AWS’s capability to offer innovative, scalable and dynamic cloud infrastructure has made it the most successful provider in this space. My first impression from the AWS Analyst Summit in Mumbai was that of a giant with one of the most extensive partner networks. AWS is financially strong, has an evolving service portfolio and is working closely with Fortune 500 companies to co-innovate. While AWS is garnering a growing base of happy clients, they have been faced with perceptual challenges in client services, response time to issues and price has turned many of their loyal to its nearest competition, Microsoft Azure.

Microsoft is gaining ground quickly under the leadership of CEO Satya Nadella and a “cloud first” initiative. They are building their own huge global cloud network and their reputation for delivering business-aligned productivity solutions (WW SMB spending on services like Office 365 are expected to grow at a CAGR of 25% to $40 Billion by 2022), is increasing their cloud user base. At a recent event, Microsoft took pride in taking us through their “Garage” in Hyderabad, which is their hub for open innovation. While competing with AWS, Azure continues to enjoy a reputation for superior service quality, a robust productivity suite, a stronger-by-the-day partner network, and a solid cash flow. However, they seem to be battling a perception war on innovation. A stronger PR initiative and thought leadership is the key to overcoming these obstacles.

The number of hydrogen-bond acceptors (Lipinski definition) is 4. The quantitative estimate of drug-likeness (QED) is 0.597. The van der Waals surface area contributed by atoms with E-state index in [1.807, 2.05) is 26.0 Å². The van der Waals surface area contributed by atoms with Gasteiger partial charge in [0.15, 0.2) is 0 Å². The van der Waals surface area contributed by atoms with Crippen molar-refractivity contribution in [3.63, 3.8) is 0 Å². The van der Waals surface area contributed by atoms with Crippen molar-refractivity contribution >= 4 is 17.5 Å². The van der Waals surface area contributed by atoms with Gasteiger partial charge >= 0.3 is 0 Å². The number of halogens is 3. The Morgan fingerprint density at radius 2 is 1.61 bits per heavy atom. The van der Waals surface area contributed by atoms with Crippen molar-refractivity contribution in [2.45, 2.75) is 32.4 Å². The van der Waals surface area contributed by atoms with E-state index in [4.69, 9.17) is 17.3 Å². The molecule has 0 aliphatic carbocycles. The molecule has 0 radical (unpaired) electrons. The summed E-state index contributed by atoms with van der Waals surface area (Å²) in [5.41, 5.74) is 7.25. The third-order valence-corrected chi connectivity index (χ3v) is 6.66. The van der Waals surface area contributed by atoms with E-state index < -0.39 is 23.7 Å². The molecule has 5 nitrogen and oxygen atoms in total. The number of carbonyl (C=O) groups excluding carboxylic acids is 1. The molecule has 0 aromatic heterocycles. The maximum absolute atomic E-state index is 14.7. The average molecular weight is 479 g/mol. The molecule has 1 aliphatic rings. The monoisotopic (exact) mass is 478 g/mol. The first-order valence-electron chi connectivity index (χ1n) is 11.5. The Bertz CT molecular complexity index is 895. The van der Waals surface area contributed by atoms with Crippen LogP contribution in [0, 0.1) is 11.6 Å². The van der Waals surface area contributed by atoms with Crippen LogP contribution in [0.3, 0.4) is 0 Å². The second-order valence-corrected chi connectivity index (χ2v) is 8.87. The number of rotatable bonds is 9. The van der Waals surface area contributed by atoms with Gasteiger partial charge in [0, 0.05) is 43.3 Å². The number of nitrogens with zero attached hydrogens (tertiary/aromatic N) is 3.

Internet giant Google has been busy expanding its public cloud services under the Google Cloud Platform (GCP). Google’s initial reluctance to commit adequate resources to the cloud compounded its struggle to rival competitors. A transformation was needed and boy what a transformation it has been. What I noticed at the 2018 GCP Summit in Mumbai, was an increased investment by GCP in data-centers, robust global networks and an increased focus on security. However, GCP must strive harder to sharpen its B2B strategies and build a robust partner network/strategy, targeting MSPs, CPs, SIs and ISVs, to compete with Azure and AWS in India and the ASEAN region.